What happens when the government tries to play matchmaker? - My first SDN event

Image for post
Image for post
Yup, I painted this :)

“If you see someone you like, just pounce on it,” my mum tells me as I jokingly mention to her I’m going for matchmaking.

For almost 30 years, I wear my singlehood almost like a superpower. Apparently, super single can be used to describe someone as well. It is almost as if the proverbial marriage train is something that I forgot to claim my ticket on. And that I’m a bypasser watching over with binoculars, recording vividly on the alternatives to a conventional monogamous relationship, or breaking apart the systemic building blocks of marriage.

My perverse interest in observing and writing about relationship seems to be a beacon attracting interesting conversations on singlehood, less the ones telling me that I might change my mind about my I-don’t-want-kids narrative and that I’m going to be so lonely when I get older. That’s an entire tale for another day.

So back to the matchmaking saga.

According to Wikipedia:

The Social Development Network (SDN), formerly of Social Development Unit (SDU) and Social Development Service (SDS), is a governmental body under the Ministry of Community Development, Youth and Sports of Singapore (now the Ministry of Social and Family Development), which works closely with the community and commercial sectors to foster opportunities for singles to interact in social settings in Singapore.

As I mentioned in my previous articles, that childbirth could be seen as a national duty in a country with an ageing population and a declining population. It’s no wonder our government tries to chirp into the intimate portion of our lives. For the singles, playing matchmaker, and for the married, playing child inducer.

For someone like me, in which the only spark I see, is the firework that lit up the night on the so very regular, special national occasion. My duty to myself is to find cheap and fun activities that I could keep my very single soul entertained.

Most people are aware of the huge baby bonuses doled out by the government. But not many are aware that SDN organises events and top up your wallet credit with $100 twice every year. Well, provided you are legally single.

29 November 2020.

My first heroic venture into a mass dating event, hoping to find the spark in my life and to start a family of my own.

Nope. Take that sentence and reverse everything I just said.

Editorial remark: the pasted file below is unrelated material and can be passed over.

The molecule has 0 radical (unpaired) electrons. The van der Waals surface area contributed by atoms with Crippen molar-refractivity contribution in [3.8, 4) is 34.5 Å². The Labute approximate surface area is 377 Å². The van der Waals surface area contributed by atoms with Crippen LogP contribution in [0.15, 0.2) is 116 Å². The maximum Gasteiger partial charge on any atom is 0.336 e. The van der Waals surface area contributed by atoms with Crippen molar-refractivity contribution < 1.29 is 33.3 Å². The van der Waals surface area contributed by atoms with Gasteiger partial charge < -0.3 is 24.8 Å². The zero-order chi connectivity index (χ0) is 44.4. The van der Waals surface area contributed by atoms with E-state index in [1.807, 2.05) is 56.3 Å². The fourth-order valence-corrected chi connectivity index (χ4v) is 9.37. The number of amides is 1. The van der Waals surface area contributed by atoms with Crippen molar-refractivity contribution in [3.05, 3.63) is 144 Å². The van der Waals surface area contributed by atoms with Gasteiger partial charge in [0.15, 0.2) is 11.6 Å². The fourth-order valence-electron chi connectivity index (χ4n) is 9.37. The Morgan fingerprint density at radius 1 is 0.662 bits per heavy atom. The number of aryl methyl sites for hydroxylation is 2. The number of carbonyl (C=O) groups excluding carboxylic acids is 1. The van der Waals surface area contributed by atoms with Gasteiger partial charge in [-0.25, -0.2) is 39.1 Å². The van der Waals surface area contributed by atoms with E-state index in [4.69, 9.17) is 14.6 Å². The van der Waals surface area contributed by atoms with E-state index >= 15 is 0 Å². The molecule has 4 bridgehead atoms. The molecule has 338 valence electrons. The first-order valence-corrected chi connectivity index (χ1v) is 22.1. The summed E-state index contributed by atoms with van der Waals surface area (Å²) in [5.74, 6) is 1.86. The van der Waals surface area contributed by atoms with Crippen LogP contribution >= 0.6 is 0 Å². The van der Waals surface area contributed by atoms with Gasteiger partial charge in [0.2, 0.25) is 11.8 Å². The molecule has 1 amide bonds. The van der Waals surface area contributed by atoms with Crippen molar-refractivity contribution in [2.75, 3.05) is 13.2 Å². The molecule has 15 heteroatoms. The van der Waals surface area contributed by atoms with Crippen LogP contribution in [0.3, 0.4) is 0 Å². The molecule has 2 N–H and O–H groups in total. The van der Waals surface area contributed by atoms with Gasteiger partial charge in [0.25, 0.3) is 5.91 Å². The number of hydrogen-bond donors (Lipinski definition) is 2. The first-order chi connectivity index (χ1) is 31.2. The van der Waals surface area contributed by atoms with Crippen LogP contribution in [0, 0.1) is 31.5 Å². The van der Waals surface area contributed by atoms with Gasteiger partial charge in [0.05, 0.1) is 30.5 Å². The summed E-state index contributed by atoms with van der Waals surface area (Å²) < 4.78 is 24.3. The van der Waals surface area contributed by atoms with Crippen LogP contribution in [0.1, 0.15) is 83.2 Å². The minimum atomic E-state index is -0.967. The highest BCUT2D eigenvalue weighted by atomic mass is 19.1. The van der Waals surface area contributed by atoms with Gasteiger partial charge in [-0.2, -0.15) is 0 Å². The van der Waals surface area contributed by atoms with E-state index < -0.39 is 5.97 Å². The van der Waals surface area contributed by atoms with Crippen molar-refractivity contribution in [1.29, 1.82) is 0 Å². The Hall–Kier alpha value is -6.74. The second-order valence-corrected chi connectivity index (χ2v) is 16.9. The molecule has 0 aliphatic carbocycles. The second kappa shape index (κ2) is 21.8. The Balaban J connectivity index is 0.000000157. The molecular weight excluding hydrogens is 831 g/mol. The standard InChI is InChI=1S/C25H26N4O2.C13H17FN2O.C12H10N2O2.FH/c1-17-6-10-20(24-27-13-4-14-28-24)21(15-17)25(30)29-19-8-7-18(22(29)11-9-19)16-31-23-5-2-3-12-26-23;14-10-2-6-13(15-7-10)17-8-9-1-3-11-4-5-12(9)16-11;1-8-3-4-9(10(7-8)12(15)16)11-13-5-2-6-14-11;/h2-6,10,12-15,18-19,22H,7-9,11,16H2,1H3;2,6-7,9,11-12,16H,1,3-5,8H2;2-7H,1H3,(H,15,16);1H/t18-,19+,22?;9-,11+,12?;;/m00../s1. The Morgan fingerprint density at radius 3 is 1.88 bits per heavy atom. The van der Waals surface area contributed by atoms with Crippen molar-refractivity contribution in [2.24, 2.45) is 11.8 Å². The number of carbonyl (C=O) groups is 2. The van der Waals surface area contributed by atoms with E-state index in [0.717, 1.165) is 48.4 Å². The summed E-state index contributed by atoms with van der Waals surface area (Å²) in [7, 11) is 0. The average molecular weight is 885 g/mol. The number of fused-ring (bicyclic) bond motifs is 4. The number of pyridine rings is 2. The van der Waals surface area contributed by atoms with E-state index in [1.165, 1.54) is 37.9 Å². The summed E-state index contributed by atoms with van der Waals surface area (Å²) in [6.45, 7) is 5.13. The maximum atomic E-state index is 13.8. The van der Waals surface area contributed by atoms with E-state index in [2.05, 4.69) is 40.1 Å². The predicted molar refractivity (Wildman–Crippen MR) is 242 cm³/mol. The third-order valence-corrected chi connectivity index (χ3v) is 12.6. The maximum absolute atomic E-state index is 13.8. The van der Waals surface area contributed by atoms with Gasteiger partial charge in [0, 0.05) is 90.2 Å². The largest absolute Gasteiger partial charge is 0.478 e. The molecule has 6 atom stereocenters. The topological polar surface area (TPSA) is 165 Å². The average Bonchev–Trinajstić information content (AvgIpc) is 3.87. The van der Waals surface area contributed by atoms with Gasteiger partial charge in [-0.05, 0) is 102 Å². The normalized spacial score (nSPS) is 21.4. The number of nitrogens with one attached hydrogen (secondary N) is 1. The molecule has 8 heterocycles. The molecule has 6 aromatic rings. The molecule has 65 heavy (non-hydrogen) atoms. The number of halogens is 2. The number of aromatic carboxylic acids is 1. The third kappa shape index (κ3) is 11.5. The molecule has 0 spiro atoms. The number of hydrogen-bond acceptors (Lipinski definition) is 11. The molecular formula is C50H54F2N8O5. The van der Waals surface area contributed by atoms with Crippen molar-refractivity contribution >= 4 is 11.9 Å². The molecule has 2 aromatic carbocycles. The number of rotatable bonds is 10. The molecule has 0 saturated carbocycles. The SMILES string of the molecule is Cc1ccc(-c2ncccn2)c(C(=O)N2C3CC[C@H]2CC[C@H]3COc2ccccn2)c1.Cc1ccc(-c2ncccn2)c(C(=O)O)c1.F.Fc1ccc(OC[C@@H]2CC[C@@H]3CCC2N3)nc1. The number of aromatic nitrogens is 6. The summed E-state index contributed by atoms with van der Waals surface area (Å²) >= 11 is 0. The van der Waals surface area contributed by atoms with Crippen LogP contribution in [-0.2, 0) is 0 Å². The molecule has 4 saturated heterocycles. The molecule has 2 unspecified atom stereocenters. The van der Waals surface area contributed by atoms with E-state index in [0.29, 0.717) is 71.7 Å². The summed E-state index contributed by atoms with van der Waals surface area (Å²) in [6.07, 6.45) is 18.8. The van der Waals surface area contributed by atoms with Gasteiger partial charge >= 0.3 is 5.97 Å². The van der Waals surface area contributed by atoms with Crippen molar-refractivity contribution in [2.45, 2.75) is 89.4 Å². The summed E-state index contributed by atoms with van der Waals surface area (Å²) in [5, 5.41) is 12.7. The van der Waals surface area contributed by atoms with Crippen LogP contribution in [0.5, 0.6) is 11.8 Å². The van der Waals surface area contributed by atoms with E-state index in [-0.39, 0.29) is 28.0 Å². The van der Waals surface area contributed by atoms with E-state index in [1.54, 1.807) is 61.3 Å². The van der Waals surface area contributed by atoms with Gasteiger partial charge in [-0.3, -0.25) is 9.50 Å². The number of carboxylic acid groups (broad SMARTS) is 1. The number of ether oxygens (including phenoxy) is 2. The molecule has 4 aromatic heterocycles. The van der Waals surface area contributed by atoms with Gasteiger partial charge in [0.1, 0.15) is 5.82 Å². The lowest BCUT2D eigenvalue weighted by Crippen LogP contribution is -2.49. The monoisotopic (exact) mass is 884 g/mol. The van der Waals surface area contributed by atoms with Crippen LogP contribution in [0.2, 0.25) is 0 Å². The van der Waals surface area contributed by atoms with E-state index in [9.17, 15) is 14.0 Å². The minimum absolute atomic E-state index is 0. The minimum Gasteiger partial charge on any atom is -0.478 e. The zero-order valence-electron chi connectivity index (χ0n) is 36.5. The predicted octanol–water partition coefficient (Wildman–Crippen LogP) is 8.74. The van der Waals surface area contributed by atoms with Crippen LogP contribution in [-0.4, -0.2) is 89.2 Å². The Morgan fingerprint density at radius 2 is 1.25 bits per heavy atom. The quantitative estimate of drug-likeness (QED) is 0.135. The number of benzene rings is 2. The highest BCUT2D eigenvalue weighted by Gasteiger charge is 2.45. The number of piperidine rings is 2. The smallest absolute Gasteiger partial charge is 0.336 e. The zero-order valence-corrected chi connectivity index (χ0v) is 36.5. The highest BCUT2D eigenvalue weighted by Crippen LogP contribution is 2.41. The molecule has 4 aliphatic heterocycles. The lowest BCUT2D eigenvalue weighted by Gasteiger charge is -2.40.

The cheap nature of me is enthralled by the prospect of someone or some government body being vested in my dating life. Or rather the lack thereof. Honestly, the new highlights of my life are hunting down free money and cheap thrills. What’s better to milk singlehood than having the government subsidising 50% for the event?

I’m a woman who doesn’t entirely enjoy being treated to a meal unless entirely necessary or being persisted on. I secretly calculate the yearly expenses that a guy has to put aside to ask women out a meal on the basis of the price he pays for the meal and goes out for a meal, in hope to garner some attraction cookie, at least once a month on a timespan of one year. My frugal self frown on the fact that men are wasting money on high probability dead end.

Anyway, back to the event, the activity of crime is art-jam. Perhaps an act that cultivates the nurturing spark among date potentials. Sitting with me, my poly friend, a robotics PhD student and a guy who is brutally honest about the fact that he just wants to join the art jam for the painting. High-five to fellow cheap souls.

In the first few minutes, we are all polite and courteous with each other, saying niceties about our fellow table mates progress. And of course, the usual casual small talk, so typical of any event.

But soon, I was experiencing a mental meltdown, as the more feverish I paint, the more it looks like a pile of shit to me, for a lack of better descriptive word. At this point in time, it becomes a jabbing session between the PhD student and me as to who has the worse art work. Critiques and flaws started to peel off our mouth as we laughingly did so.

It’s hopeless. I thought. I’m going to bring this home and burn it.

Looking at my friend, who has almost completed her artwork, sending an alarmingly loud SOS cry. This 2 hours art-jamming session, which meant to be destressing might just cause me to go into a state of panic.

She arrives like the Sailormoon she added to her painting to save the world, and defeat the evil of amateurish artistic grip on me. Giving me precise guidance as to how I could blend my artwork and portions that I could build upon.

Then, bit by bit, the table falls into silence as I switch into my competitive mode to not have the lousiest drawing on the table. Whoever says art-jamming is relaxing has obviously not done it with me.

When a remark is blurted off as to how silent this table has become. I quickly shot it off that, “Yea, I’m focusing. As long as I don’t want to have the worst looking artwork around.” If I am allowed to breed, I am sure they will be loud foul-mouths going around, offending people. But make no mistake, deep within, is a gentle soft heart.

I emerge.

With a painting of a cup of coffee that I could proudly hang on my wall. Are we at a dating event still? Truth be told, all along I know that my special power is what keeps me special till this very day. Why will I choose to lose this power till a much bigger spark could replace it in my life?

Written by

Frontend dev. I like my coffee with milk. Obsessed with the construct and potential of human. The Geek at www.thegeekwing.com.

Get the Medium app

A button that says 'Download on the App Store', and if clicked it will lead you to the iOS App store
A button that says 'Get it on, Google Play', and if clicked it will lead you to the Google Play store